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Home / Books / Review: Parisian Lives; Samuel Beckett, Simone de Beauvoir and me: a memoir, by Deirdre Bair

Review: Parisian Lives; Samuel Beckett, Simone de Beauvoir and me: a memoir, by Deirdre Bair

Deirdre Bair’s memoir of writing the biographies of Simone de Beauvoir and Samuel Beckett is a compelling story of an early feminist’s struggle to be taken seriously

books Updated: Apr 16, 2020 16:11 IST
Vrinda Nabar
Vrinda Nabar
Hindustan Times
Jean-Paul Sartre and Simone de Beauvoir in their first picture together at a fair, Porte d'Orleans in June, 1929 in Paris, France.
Jean-Paul Sartre and Simone de Beauvoir in their first picture together at a fair, Porte d'Orleans in June, 1929 in Paris, France. (Gamma-Rapho via Getty Images)


373 pp; Nan A Talese/Doubleday
373 pp; Nan A Talese/Doubleday

At 84, Deirdre Bair has authored six biographies but the subjects who continued to arouse the most interest were the two she first wrote about: Samuel Beckett and Simone de Beauvoir. Beckett and Beauvoir were also the biographical subjects she grew most attached to, and her recently published memoir Parisian Lives; Samuel Beckett, Simone de Beauvoir and Me: A Memoir tells us why this was so. Though she had long toyed with the idea of writing a book about how these biographies evolved, publishers were only interested in what Beckett and Beauvoir “were really like.” And so Parisian Lives became a “hybrid of memoir and biography”, and Bair an “artist under oath”: there could be “no hiding, and sometimes it was painful.”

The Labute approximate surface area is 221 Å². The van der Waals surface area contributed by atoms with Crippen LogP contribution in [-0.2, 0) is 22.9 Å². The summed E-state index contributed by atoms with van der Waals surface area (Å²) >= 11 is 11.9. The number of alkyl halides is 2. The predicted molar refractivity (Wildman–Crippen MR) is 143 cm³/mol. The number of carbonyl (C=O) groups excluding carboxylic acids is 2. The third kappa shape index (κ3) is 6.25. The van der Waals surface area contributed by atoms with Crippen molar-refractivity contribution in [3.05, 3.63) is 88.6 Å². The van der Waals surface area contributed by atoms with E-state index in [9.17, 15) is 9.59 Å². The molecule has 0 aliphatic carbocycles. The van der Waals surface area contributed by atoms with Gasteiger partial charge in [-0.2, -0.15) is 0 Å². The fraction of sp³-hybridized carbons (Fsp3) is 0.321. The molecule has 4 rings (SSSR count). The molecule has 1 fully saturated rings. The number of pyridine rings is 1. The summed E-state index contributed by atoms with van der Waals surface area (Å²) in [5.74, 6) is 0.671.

Bair had been a journalist and written a dissertation on Beckett when she wrote seeking his consent. She first met him in Paris in November 1971, and began the Beauvoir biography a decade later. If Beckett’s concurrence was quick (“I will neither help nor hinder you”), so was the flood of disparaging responses from people who claimed to be close to him, and even from established academics and scholars. Lewd rumours about what she must have done to get him to “open up” proliferated both during the writing process and for years post publication, along with repeated insinuations that she was one of those “American Women’s Libbers” in a “free marriage”. People she interacted with claimed they hadn’t talked to her, while others who were obstructive claimed she could never have written the book without their help. The biography itself generated professional envy, resentment, and hostility, with the “Becketteers” (uniformly male) banded together in a symposium to “rescue Beckett from Bair”. Even her daughter was not spared, her headmaster waving Richard Ellman’s review at her and saying “Oh boy, but your mother has really done it this time!” The hard work and research that went into her writing notwithstanding, colleagues at Penn University rubbished her achievement – “She’s not a scholar; she’s only a biographer” – to stop her getting tenure. The stress of coping with career and domesticity resulted in a minor breakdown and by the time the book was out (1978) she was determined never to write another biography.

Playwright and writer Samuel Beckett (1906 - 1989).
Playwright and writer Samuel Beckett (1906 - 1989). ( Reg Lancaster/Getty Images )